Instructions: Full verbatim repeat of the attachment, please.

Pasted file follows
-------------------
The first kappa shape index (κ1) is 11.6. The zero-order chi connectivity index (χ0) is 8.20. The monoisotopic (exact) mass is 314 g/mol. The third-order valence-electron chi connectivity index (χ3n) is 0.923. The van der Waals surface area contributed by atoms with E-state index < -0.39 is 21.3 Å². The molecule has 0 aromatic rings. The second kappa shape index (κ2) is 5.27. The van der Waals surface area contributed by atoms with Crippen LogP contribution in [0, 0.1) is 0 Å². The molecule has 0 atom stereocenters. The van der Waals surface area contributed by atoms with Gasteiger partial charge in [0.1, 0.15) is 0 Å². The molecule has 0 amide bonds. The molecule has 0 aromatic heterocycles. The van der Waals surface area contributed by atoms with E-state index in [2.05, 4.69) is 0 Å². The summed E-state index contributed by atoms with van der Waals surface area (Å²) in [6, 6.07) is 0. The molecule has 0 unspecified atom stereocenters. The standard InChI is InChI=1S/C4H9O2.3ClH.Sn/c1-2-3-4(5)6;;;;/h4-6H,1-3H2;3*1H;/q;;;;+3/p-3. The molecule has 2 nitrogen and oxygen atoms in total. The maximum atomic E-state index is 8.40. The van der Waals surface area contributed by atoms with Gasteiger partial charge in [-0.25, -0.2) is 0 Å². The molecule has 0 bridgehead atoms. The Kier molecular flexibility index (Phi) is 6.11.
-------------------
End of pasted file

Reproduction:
The first kappa shape index (κ1) is 11.6. The zero-order chi connectivity index (χ0) is 8.20. The monoisotopic (exact) mass is 314 g/mol. The third-order valence-electron chi connectivity index (χ3n) is 0.923. The van der Waals surface area contributed by atoms with E-state index < -0.39 is 21.3 Å². The molecule has 0 aromatic rings. The second kappa shape index (κ2) is 5.27. The van der Waals surface area contributed by atoms with Crippen LogP contribution in [0, 0.1) is 0 Å². The molecule has 0 atom stereocenters. The van der Waals surface area contributed by atoms with Gasteiger partial charge in [0.1, 0.15) is 0 Å². The molecule has 0 amide bonds. The molecule has 0 aromatic heterocycles. The van der Waals surface area contributed by atoms with E-state index in [2.05, 4.69) is 0 Å². The summed E-state index contributed by atoms with van der Waals surface area (Å²) in [6, 6.07) is 0. The molecule has 0 unspecified atom stereocenters. The standard InChI is InChI=1S/C4H9O2.3ClH.Sn/c1-2-3-4(5)6;;;;/h4-6H,1-3H2;3*1H;/q;;;;+3/p-3. The molecule has 2 nitrogen and oxygen atoms in total. The maximum atomic E-state index is 8.40. The van der Waals surface area contributed by atoms with Gasteiger partial charge in [-0.25, -0.2) is 0 Å². The molecule has 0 bridgehead atoms. The Kier molecular flexibility index (Phi) is 6.11.